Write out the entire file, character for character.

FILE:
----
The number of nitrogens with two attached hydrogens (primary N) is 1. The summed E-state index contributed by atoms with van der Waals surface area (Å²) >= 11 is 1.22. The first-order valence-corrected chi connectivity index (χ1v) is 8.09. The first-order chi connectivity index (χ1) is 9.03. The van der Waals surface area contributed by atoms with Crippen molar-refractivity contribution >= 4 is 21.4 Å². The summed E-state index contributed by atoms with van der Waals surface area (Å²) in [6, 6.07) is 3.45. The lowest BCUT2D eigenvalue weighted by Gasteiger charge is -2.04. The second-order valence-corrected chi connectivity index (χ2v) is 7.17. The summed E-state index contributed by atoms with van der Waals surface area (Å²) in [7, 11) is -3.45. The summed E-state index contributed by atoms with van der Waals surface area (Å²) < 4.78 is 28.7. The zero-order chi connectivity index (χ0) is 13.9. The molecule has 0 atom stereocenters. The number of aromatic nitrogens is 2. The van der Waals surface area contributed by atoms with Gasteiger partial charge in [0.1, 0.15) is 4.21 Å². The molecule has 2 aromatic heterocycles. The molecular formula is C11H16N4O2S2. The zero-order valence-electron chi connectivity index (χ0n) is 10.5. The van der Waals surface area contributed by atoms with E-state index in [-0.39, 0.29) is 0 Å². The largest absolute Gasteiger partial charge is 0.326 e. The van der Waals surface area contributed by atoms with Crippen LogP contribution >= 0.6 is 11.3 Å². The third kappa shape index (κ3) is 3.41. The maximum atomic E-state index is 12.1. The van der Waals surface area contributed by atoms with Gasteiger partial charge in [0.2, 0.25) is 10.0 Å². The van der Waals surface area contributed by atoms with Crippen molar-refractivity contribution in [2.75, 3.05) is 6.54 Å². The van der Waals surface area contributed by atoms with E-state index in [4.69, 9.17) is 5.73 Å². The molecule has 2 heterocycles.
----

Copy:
The number of nitrogens with two attached hydrogens (primary N) is 1. The summed E-state index contributed by atoms with van der Waals surface area (Å²) >= 11 is 1.22. The first-order valence-corrected chi connectivity index (χ1v) is 8.09. The first-order chi connectivity index (χ1) is 9.03. The van der Waals surface area contributed by atoms with Crippen molar-refractivity contribution >= 4 is 21.4 Å². The summed E-state index contributed by atoms with van der Waals surface area (Å²) in [6, 6.07) is 3.45. The lowest BCUT2D eigenvalue weighted by Gasteiger charge is -2.04. The second-order valence-corrected chi connectivity index (χ2v) is 7.17. The summed E-state index contributed by atoms with van der Waals surface area (Å²) in [7, 11) is -3.45. The summed E-state index contributed by atoms with van der Waals surface area (Å²) < 4.78 is 28.7. The zero-order chi connectivity index (χ0) is 13.9. The molecule has 0 atom stereocenters. The number of aromatic nitrogens is 2. The van der Waals surface area contributed by atoms with Gasteiger partial charge in [0.1, 0.15) is 4.21 Å². The molecule has 2 aromatic heterocycles. The molecular formula is C11H16N4O2S2. The zero-order valence-electron chi connectivity index (χ0n) is 10.5. The van der Waals surface area contributed by atoms with E-state index in [-0.39, 0.29) is 0 Å². The largest absolute Gasteiger partial charge is 0.326 e. The van der Waals surface area contributed by atoms with Crippen LogP contribution >= 0.6 is 11.3 Å². The third kappa shape index (κ3) is 3.41. The maximum atomic E-state index is 12.1. The van der Waals surface area contributed by atoms with Gasteiger partial charge in [0.2, 0.25) is 10.0 Å². The van der Waals surface area contributed by atoms with Crippen molar-refractivity contribution in [2.75, 3.05) is 6.54 Å². The van der Waals surface area contributed by atoms with E-state index in [4.69, 9.17) is 5.73 Å². The molecule has 2 heterocycles.